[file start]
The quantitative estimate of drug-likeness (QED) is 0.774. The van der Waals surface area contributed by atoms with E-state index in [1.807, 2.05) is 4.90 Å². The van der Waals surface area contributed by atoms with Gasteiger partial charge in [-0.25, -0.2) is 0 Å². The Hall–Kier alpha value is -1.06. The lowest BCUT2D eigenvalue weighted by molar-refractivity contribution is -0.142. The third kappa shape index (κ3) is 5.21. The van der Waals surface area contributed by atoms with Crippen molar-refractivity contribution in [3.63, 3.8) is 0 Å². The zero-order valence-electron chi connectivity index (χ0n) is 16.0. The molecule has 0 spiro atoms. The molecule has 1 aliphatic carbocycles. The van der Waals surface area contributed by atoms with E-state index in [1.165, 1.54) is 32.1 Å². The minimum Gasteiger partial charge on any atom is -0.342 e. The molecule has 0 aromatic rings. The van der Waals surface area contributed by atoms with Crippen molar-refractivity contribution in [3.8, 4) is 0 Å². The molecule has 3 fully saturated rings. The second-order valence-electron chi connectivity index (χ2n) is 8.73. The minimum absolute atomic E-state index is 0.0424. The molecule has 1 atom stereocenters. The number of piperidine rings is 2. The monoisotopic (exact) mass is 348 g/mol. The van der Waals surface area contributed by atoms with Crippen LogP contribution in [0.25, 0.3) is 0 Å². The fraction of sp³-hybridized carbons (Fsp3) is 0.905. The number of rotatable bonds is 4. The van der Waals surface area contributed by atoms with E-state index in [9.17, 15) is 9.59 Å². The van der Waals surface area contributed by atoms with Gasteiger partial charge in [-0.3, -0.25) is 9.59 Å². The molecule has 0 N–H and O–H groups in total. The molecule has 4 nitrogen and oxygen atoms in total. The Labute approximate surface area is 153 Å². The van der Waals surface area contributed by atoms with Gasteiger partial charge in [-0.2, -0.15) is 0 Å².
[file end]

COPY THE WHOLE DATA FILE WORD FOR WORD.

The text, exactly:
The quantitative estimate of drug-likeness (QED) is 0.774. The van der Waals surface area contributed by atoms with E-state index in [1.807, 2.05) is 4.90 Å². The van der Waals surface area contributed by atoms with Gasteiger partial charge in [-0.25, -0.2) is 0 Å². The Hall–Kier alpha value is -1.06. The lowest BCUT2D eigenvalue weighted by molar-refractivity contribution is -0.142. The third kappa shape index (κ3) is 5.21. The van der Waals surface area contributed by atoms with Crippen molar-refractivity contribution in [3.63, 3.8) is 0 Å². The zero-order valence-electron chi connectivity index (χ0n) is 16.0. The molecule has 0 spiro atoms. The molecule has 1 aliphatic carbocycles. The van der Waals surface area contributed by atoms with E-state index in [1.165, 1.54) is 32.1 Å². The minimum Gasteiger partial charge on any atom is -0.342 e. The molecule has 0 aromatic rings. The van der Waals surface area contributed by atoms with Crippen molar-refractivity contribution in [3.8, 4) is 0 Å². The molecule has 3 fully saturated rings. The second-order valence-electron chi connectivity index (χ2n) is 8.73. The minimum absolute atomic E-state index is 0.0424. The molecule has 1 atom stereocenters. The number of piperidine rings is 2. The monoisotopic (exact) mass is 348 g/mol. The van der Waals surface area contributed by atoms with Crippen LogP contribution in [0.25, 0.3) is 0 Å². The fraction of sp³-hybridized carbons (Fsp3) is 0.905. The number of rotatable bonds is 4. The van der Waals surface area contributed by atoms with E-state index in [9.17, 15) is 9.59 Å². The van der Waals surface area contributed by atoms with Gasteiger partial charge in [-0.3, -0.25) is 9.59 Å². The molecule has 0 N–H and O–H groups in total. The molecule has 4 nitrogen and oxygen atoms in total. The Labute approximate surface area is 153 Å². The van der Waals surface area contributed by atoms with Gasteiger partial charge in [-0.2, -0.15) is 0 Å².